Wegener’s granulomatosis (Beiden, 1993)
Systemic lupus erythematosus (Ahmadieh, 1994; Rosenbaum, 1997; Siatkowski, 2001)
Inflammatory bowel disease
Granulomatous hypophysitis (Arsava, 2001)
Isolated optic nerve pseudotumor (Patankar, 2000)
Sclerosing orbital inflammation (Thorne, 2002)
Toxic or nutritional optic neuropathies are painless, subacute in onset, and bilateral, and usually involve central visual acuity and visual fields (e.g., central and cecocentral scotomas), but their clinical presentations may be variable. Unfortunately, CON may mimic the clinical presentation of toxic optic neuropathy, and neuroimaging is recommended. The determination of presumed toxic or nutritional optic neuropathy should include a complete evaluation to exclude other etiologies of bilateral, painless, and progressive optic neuropathies (e.g., hereditary optic neuropathy, bilateral compressive optic neuropathy, etc.). The evaluation of presumed toxic optic neuropathy is outlined in Table 1–11 (class IV, level C).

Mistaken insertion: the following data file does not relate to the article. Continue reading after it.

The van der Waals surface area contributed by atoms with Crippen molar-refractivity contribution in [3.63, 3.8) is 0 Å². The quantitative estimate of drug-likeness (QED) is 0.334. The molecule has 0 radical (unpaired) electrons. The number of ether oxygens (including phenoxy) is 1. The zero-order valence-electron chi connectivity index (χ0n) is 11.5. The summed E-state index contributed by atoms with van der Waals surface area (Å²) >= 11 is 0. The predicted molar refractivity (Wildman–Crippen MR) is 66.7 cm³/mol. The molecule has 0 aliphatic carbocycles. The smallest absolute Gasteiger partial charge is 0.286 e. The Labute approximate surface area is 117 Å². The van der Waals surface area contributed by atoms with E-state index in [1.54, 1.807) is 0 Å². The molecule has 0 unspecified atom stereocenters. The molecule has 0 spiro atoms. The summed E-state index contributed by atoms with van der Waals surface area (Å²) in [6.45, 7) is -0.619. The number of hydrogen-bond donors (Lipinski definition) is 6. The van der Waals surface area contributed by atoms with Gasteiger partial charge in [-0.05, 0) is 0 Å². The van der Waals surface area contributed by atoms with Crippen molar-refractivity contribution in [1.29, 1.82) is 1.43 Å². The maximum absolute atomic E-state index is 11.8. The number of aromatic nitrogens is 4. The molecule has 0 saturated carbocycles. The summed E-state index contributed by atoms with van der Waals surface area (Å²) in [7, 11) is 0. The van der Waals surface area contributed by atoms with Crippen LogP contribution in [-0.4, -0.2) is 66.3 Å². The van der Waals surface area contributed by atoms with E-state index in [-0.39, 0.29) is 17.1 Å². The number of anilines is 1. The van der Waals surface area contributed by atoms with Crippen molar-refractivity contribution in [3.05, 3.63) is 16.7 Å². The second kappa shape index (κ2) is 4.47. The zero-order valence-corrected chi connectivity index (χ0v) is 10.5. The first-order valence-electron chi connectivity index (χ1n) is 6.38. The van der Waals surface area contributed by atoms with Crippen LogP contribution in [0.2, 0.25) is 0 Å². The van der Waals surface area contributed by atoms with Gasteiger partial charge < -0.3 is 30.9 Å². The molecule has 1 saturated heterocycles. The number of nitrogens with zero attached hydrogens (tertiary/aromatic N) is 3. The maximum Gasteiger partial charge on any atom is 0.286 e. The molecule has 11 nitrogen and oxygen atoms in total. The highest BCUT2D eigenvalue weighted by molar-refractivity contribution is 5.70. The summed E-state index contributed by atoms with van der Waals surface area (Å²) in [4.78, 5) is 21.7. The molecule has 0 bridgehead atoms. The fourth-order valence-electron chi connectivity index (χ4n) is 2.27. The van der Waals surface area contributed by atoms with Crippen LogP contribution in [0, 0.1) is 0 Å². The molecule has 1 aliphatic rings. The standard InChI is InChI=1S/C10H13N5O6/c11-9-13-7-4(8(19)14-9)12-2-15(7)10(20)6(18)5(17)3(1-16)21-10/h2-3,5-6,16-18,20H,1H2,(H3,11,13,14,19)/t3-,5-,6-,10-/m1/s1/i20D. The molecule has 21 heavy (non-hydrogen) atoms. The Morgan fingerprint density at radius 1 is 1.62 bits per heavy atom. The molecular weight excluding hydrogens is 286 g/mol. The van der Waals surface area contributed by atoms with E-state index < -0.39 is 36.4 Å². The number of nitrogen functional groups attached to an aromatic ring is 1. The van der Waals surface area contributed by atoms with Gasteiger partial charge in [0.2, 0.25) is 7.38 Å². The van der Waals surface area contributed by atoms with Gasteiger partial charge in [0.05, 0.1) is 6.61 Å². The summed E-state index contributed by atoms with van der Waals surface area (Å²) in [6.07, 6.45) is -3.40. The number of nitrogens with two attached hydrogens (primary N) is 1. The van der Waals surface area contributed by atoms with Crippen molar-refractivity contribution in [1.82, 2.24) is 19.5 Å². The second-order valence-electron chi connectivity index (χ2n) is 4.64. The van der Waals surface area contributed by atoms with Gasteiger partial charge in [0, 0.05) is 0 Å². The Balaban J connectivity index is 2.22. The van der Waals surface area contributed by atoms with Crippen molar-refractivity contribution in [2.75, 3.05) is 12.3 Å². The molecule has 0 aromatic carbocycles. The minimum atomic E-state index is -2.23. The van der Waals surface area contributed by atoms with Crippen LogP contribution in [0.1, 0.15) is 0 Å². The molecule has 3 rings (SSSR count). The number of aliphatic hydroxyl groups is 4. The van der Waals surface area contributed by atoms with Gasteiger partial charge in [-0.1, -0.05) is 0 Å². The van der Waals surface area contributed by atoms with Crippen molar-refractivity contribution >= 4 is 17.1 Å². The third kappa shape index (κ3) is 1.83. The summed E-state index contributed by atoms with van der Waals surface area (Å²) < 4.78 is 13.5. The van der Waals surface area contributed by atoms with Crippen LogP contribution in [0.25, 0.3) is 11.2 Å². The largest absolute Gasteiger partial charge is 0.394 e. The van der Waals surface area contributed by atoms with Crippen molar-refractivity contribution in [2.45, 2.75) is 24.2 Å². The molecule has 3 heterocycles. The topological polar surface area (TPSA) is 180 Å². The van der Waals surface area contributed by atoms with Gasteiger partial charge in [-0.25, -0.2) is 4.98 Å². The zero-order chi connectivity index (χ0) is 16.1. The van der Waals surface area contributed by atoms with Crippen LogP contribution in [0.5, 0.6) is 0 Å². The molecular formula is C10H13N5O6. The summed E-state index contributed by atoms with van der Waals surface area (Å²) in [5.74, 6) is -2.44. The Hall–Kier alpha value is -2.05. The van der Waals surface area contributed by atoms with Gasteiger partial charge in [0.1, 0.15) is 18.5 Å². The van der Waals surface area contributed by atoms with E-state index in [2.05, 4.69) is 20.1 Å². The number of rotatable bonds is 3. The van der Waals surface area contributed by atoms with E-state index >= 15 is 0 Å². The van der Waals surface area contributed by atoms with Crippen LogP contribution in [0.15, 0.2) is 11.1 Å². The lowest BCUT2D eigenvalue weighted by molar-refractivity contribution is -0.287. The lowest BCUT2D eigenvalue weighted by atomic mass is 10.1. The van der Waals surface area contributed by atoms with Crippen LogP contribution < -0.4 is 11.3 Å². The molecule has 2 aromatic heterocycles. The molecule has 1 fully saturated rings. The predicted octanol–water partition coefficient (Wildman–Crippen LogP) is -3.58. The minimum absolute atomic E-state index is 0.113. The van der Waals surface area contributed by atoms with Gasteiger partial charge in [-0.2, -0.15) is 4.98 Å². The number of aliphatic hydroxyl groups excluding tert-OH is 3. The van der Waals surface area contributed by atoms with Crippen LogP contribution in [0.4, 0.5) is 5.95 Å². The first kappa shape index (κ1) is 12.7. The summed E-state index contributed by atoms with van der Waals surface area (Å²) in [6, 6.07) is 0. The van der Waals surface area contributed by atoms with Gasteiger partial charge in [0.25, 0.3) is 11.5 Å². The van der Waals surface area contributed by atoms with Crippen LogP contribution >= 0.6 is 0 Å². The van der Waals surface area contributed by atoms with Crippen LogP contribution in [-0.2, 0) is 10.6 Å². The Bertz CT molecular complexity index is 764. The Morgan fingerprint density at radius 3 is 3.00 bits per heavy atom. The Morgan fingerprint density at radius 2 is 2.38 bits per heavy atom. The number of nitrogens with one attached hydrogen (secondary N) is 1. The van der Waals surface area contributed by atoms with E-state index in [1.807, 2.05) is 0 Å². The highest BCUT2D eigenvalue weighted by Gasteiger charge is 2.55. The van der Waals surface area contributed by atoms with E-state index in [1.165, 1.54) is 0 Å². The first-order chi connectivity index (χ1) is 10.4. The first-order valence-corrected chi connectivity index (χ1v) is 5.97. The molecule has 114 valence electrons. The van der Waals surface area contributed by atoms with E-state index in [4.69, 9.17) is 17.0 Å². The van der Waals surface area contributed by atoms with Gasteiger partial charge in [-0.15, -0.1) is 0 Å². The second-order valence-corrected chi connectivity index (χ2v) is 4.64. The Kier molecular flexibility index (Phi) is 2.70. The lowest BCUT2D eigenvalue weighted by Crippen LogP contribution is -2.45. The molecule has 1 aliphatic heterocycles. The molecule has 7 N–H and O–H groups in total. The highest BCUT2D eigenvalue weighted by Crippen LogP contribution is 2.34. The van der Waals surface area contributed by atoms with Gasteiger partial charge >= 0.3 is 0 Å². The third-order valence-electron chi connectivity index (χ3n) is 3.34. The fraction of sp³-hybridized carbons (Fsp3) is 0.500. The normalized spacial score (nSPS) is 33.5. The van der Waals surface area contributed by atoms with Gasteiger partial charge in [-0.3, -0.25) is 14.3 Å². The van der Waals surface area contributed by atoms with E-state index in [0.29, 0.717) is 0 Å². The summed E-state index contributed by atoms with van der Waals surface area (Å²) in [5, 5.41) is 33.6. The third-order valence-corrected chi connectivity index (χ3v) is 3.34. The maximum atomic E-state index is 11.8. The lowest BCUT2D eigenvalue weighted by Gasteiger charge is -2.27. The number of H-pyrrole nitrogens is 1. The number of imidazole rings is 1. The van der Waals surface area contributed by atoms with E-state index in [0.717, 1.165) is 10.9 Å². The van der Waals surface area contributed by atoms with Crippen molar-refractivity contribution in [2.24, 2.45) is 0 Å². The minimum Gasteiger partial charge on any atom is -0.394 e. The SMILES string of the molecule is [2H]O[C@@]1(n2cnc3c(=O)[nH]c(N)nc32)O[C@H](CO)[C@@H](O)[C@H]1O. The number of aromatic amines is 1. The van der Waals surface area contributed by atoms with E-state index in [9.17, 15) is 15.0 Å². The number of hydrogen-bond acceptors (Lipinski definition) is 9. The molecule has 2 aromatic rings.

Magnetic resonance imaging of optic nerve(s)
Erythrocyte sedimentation rate
Complete blood count with differential
Antinuclear antibody (ANA)
Angiotensin-Converting enzyme (antineutrophil cytoplasmic antibody, ANCA)
Gallium scan if sarcoidosis suspected
Purified protein derivative (PPD) skin testing if tuberculosis suspected
Anti-double-stranded DNA, complement levels, etc., if systemic lupus erythematosus or other collagen vascular disease suspected
Leber’s hereditary optic neuropathy mutation blood test
Heavy metal screen
Serum vitamin B12 and folate levels
Lyme titer if endemic area or exposure history
Paraneoplastic antibody profile (e.g., autoantibodies for collapsin response mediated protein (CRMP)-5 may be associated with optic neuropathy in patients with lung cancer, especially small-cell type, or thymoma) (Cross, 2002; Thambisetty, 2001; Yu, 2001)
Consider more specific serologic studies if infectious process suspect (e.g., Bartonella titers for cat-scratch disease, toxoplasmosis titers, toxocara titers, etc.)
Is There a History of Radiation Exposure to the Optic Nerves?